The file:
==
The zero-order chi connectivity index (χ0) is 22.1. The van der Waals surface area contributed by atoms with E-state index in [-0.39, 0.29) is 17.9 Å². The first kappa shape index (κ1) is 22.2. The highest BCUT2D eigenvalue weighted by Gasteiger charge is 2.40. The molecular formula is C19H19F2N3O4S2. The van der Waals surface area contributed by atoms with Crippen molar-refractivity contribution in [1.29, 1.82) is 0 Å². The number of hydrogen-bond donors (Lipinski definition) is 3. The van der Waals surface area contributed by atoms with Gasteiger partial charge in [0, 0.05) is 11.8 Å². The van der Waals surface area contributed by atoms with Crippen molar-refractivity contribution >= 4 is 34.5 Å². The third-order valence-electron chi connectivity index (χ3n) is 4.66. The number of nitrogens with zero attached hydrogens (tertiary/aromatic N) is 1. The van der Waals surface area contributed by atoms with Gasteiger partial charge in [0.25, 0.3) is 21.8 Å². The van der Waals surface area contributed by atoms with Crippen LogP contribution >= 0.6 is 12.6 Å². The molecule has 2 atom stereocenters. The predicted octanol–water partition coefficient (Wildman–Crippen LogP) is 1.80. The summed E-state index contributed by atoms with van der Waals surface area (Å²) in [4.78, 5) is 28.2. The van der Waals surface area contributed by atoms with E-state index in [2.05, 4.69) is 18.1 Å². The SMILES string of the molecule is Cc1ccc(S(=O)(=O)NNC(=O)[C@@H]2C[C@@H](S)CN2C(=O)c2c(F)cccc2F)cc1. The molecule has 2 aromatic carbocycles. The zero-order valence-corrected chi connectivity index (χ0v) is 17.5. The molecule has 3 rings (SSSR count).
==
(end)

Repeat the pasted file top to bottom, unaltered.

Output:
The zero-order chi connectivity index (χ0) is 22.1. The van der Waals surface area contributed by atoms with E-state index in [-0.39, 0.29) is 17.9 Å². The first kappa shape index (κ1) is 22.2. The highest BCUT2D eigenvalue weighted by Gasteiger charge is 2.40. The molecular formula is C19H19F2N3O4S2. The van der Waals surface area contributed by atoms with Crippen molar-refractivity contribution in [1.29, 1.82) is 0 Å². The number of hydrogen-bond donors (Lipinski definition) is 3. The van der Waals surface area contributed by atoms with Gasteiger partial charge in [0, 0.05) is 11.8 Å². The van der Waals surface area contributed by atoms with Crippen molar-refractivity contribution >= 4 is 34.5 Å². The third-order valence-electron chi connectivity index (χ3n) is 4.66. The number of nitrogens with zero attached hydrogens (tertiary/aromatic N) is 1. The van der Waals surface area contributed by atoms with Gasteiger partial charge in [0.25, 0.3) is 21.8 Å². The van der Waals surface area contributed by atoms with Crippen LogP contribution >= 0.6 is 12.6 Å². The molecule has 2 atom stereocenters. The predicted octanol–water partition coefficient (Wildman–Crippen LogP) is 1.80. The summed E-state index contributed by atoms with van der Waals surface area (Å²) in [4.78, 5) is 28.2. The van der Waals surface area contributed by atoms with E-state index in [2.05, 4.69) is 18.1 Å². The SMILES string of the molecule is Cc1ccc(S(=O)(=O)NNC(=O)[C@@H]2C[C@@H](S)CN2C(=O)c2c(F)cccc2F)cc1. The molecule has 2 aromatic carbocycles. The zero-order valence-corrected chi connectivity index (χ0v) is 17.5. The molecule has 3 rings (SSSR count).